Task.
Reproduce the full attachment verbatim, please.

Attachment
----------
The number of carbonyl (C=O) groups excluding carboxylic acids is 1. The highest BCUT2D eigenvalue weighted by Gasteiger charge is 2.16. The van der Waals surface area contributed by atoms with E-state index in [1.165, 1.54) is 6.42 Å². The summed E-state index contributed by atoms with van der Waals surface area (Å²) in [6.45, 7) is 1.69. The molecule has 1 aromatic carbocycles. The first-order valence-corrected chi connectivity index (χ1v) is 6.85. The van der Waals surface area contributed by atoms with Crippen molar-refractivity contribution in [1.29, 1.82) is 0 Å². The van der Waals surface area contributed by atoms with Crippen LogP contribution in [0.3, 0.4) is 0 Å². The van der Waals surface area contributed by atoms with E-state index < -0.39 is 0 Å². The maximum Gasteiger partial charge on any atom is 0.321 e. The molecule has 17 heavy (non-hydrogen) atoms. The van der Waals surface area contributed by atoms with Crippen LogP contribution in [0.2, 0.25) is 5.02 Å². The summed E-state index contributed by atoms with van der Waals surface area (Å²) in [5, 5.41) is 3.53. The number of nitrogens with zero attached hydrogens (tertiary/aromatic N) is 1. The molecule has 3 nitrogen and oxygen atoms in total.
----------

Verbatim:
The number of carbonyl (C=O) groups excluding carboxylic acids is 1. The highest BCUT2D eigenvalue weighted by Gasteiger charge is 2.16. The van der Waals surface area contributed by atoms with E-state index in [1.165, 1.54) is 6.42 Å². The summed E-state index contributed by atoms with van der Waals surface area (Å²) in [6.45, 7) is 1.69. The molecule has 1 aromatic carbocycles. The first-order valence-corrected chi connectivity index (χ1v) is 6.85. The van der Waals surface area contributed by atoms with Crippen molar-refractivity contribution in [1.29, 1.82) is 0 Å². The van der Waals surface area contributed by atoms with Crippen LogP contribution in [0.3, 0.4) is 0 Å². The van der Waals surface area contributed by atoms with E-state index < -0.39 is 0 Å². The maximum Gasteiger partial charge on any atom is 0.321 e. The molecule has 17 heavy (non-hydrogen) atoms. The van der Waals surface area contributed by atoms with Crippen LogP contribution in [0.2, 0.25) is 5.02 Å². The summed E-state index contributed by atoms with van der Waals surface area (Å²) in [5, 5.41) is 3.53. The number of nitrogens with zero attached hydrogens (tertiary/aromatic N) is 1. The molecule has 3 nitrogen and oxygen atoms in total.